Turnout among college student voters more than doubled from the 2014 to 2018 midterm elections, according to a new report suggesting that a traditionally apathetic voting bloc may significantly influence next year’s presidential contest and politics at large.
Political researchers say efforts by colleges and universities to boost student civic engagement are paying off and that nearly 40 percent of students who were eligible to vote cast ballots in the 2018 elections, a significant upswing from 19 percent in the 2014 election. The change reflects a nationwide rise in voting participation in nearly every age demographic, but the spike among students is particularly noticeable.
The report released Thursday by Tufts University’s Institute for Democracy and Higher Education details the surge in college student voting. The National Study of Learning, Voting and Engagement, which launched in 2013, is now widely considered to be the best gauge of student voting patterns.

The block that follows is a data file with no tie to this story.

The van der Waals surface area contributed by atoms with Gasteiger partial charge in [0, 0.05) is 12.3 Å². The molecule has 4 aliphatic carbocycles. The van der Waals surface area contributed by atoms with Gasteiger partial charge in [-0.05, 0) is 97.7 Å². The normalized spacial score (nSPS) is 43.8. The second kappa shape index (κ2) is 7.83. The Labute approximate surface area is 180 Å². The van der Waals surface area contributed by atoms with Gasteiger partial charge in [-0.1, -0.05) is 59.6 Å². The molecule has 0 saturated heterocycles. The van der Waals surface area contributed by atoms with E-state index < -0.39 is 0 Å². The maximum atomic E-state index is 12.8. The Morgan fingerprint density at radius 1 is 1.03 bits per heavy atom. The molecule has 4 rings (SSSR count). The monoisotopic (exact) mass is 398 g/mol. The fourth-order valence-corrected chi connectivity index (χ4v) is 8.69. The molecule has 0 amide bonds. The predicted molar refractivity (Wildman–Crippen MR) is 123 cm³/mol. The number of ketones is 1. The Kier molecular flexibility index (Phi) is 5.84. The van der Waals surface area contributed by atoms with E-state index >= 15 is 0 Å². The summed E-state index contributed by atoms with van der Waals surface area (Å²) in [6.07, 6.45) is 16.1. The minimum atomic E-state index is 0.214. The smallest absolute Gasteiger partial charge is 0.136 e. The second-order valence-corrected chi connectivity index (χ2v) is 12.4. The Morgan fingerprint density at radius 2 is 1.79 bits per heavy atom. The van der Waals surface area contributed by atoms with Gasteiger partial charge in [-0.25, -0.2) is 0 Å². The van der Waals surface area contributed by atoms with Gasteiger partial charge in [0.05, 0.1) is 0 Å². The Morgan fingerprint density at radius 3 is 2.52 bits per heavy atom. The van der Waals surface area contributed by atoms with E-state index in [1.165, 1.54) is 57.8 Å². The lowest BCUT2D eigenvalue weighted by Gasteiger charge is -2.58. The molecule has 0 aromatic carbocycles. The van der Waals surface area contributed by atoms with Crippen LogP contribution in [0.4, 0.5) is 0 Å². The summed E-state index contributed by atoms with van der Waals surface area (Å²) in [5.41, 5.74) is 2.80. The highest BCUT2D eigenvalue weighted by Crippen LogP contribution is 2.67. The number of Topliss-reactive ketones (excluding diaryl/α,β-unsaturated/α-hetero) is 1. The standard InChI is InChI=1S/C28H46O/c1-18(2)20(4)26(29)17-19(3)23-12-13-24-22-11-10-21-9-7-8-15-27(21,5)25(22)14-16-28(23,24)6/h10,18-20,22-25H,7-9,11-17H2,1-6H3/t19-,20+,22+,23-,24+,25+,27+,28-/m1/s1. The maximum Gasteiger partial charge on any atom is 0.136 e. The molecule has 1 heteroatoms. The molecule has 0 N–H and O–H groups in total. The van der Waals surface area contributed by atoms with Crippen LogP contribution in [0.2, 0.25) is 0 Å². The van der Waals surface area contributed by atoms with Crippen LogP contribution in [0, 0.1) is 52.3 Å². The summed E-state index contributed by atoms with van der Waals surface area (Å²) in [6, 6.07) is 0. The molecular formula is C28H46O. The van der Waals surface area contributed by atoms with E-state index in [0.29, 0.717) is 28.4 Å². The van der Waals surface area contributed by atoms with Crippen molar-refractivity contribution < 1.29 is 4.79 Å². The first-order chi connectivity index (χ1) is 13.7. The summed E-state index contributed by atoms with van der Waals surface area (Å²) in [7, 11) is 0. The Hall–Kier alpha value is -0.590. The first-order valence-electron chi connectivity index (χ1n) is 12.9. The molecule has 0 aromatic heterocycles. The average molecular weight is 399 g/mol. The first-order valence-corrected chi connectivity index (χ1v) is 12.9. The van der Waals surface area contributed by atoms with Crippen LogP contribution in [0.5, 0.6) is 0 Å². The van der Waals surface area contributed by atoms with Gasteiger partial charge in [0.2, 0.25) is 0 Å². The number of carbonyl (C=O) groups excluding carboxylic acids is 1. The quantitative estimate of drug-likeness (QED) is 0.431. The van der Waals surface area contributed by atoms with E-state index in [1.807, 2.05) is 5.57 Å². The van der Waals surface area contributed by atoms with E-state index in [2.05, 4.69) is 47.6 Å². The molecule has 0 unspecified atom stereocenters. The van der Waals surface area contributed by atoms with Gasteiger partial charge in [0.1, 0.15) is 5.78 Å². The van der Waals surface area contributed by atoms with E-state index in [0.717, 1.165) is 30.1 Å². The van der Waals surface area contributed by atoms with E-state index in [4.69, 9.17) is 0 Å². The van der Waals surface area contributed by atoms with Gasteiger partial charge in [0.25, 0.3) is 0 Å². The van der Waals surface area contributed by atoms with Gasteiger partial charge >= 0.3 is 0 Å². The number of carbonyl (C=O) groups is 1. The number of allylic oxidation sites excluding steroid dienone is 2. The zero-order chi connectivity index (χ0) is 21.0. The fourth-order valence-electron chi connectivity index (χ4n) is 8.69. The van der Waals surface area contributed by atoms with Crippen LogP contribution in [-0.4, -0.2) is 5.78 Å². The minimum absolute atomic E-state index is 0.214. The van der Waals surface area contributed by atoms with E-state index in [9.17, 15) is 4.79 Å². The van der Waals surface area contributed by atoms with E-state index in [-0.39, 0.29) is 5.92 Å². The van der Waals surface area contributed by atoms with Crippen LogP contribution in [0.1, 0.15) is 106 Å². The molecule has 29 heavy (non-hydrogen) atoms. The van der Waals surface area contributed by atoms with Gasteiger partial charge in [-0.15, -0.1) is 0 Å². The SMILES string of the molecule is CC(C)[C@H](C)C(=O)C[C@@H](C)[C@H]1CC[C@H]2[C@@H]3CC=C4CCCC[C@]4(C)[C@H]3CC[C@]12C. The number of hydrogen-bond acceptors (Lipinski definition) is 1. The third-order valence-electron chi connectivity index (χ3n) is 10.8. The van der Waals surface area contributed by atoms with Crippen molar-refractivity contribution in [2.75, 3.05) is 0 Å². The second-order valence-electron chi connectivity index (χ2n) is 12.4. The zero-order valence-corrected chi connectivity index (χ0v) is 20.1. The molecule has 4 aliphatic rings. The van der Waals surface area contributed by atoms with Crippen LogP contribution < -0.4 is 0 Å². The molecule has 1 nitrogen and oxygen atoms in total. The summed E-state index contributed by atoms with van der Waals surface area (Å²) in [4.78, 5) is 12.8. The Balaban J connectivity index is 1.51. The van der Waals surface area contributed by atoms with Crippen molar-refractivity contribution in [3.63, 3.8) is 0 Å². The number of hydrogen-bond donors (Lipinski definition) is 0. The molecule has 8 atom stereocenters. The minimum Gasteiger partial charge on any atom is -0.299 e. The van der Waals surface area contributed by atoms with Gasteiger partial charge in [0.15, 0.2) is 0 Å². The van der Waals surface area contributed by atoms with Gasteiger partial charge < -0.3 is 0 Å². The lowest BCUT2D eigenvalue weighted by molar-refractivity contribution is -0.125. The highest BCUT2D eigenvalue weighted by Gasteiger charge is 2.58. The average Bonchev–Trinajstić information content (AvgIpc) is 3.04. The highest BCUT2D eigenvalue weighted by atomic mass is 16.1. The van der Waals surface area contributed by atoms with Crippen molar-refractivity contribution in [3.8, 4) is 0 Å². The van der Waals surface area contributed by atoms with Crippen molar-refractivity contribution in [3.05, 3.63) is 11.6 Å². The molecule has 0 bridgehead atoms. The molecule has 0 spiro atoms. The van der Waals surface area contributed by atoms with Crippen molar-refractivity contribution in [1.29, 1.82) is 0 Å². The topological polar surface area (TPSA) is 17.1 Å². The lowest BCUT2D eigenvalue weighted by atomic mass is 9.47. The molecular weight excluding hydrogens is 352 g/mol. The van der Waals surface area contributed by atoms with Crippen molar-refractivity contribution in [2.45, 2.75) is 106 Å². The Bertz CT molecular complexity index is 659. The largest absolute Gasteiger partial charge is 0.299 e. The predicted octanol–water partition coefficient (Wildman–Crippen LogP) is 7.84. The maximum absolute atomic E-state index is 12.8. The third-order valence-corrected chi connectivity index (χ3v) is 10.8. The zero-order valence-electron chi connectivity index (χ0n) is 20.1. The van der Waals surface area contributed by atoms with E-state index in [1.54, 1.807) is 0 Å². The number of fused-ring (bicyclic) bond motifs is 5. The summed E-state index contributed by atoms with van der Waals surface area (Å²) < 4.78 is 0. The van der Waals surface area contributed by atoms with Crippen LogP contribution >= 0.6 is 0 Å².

The institute’s researchers collected the enrollment records of 10 million students from more than 1,000 colleges and universities to determine registration and voter participation rates among their students. Institutions that take part in the study receive a tailored report with this information, which is often used to develop their civic learning and voter-engagement strategies. If many students at a particular campus take advantage of the early voting times, for example, administrators there might add another polling station during that period.